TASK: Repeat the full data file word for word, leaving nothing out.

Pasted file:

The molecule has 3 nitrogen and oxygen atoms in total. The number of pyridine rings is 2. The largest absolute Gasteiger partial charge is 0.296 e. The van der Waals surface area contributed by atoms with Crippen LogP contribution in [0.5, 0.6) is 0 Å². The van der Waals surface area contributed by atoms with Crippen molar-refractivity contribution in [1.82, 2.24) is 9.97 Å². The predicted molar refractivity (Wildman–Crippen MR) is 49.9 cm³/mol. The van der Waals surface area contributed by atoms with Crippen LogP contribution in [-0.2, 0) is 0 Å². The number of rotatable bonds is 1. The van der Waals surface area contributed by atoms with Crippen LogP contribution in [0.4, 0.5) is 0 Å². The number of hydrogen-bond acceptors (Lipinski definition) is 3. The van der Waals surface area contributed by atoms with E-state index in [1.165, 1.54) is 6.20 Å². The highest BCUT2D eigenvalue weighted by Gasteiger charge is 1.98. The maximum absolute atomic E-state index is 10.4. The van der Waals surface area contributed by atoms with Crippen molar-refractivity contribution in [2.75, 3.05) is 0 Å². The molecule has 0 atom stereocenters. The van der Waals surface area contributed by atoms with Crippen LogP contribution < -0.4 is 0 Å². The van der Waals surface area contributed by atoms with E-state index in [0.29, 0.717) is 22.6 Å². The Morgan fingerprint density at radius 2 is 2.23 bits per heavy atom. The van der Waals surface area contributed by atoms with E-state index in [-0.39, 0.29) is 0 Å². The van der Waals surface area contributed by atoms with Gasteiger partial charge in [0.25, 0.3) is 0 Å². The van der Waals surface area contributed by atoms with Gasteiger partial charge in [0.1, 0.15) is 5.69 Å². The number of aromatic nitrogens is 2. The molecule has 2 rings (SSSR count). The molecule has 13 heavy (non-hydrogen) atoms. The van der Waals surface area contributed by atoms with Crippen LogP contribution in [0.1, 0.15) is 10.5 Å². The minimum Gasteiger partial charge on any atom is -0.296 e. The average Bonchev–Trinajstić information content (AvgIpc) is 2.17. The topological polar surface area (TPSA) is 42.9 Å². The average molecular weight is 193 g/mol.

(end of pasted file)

The molecule has 3 nitrogen and oxygen atoms in total. The number of pyridine rings is 2. The largest absolute Gasteiger partial charge is 0.296 e. The van der Waals surface area contributed by atoms with Crippen LogP contribution in [0.5, 0.6) is 0 Å². The van der Waals surface area contributed by atoms with Crippen molar-refractivity contribution in [1.82, 2.24) is 9.97 Å². The predicted molar refractivity (Wildman–Crippen MR) is 49.9 cm³/mol. The van der Waals surface area contributed by atoms with Crippen LogP contribution in [-0.2, 0) is 0 Å². The number of rotatable bonds is 1. The van der Waals surface area contributed by atoms with Crippen LogP contribution in [0.4, 0.5) is 0 Å². The number of hydrogen-bond acceptors (Lipinski definition) is 3. The van der Waals surface area contributed by atoms with E-state index in [1.165, 1.54) is 6.20 Å². The highest BCUT2D eigenvalue weighted by Gasteiger charge is 1.98. The maximum absolute atomic E-state index is 10.4. The van der Waals surface area contributed by atoms with Crippen molar-refractivity contribution in [2.75, 3.05) is 0 Å². The molecule has 0 atom stereocenters. The van der Waals surface area contributed by atoms with Crippen LogP contribution < -0.4 is 0 Å². The van der Waals surface area contributed by atoms with E-state index in [0.29, 0.717) is 22.6 Å². The Morgan fingerprint density at radius 2 is 2.23 bits per heavy atom. The van der Waals surface area contributed by atoms with E-state index in [-0.39, 0.29) is 0 Å². The van der Waals surface area contributed by atoms with Gasteiger partial charge in [0.25, 0.3) is 0 Å². The van der Waals surface area contributed by atoms with Gasteiger partial charge in [0.1, 0.15) is 5.69 Å². The number of aromatic nitrogens is 2. The molecule has 2 rings (SSSR count). The molecule has 13 heavy (non-hydrogen) atoms. The van der Waals surface area contributed by atoms with Crippen LogP contribution in [0.1, 0.15) is 10.5 Å². The minimum Gasteiger partial charge on any atom is -0.296 e. The average Bonchev–Trinajstić information content (AvgIpc) is 2.17. The topological polar surface area (TPSA) is 42.9 Å². The average molecular weight is 193 g/mol.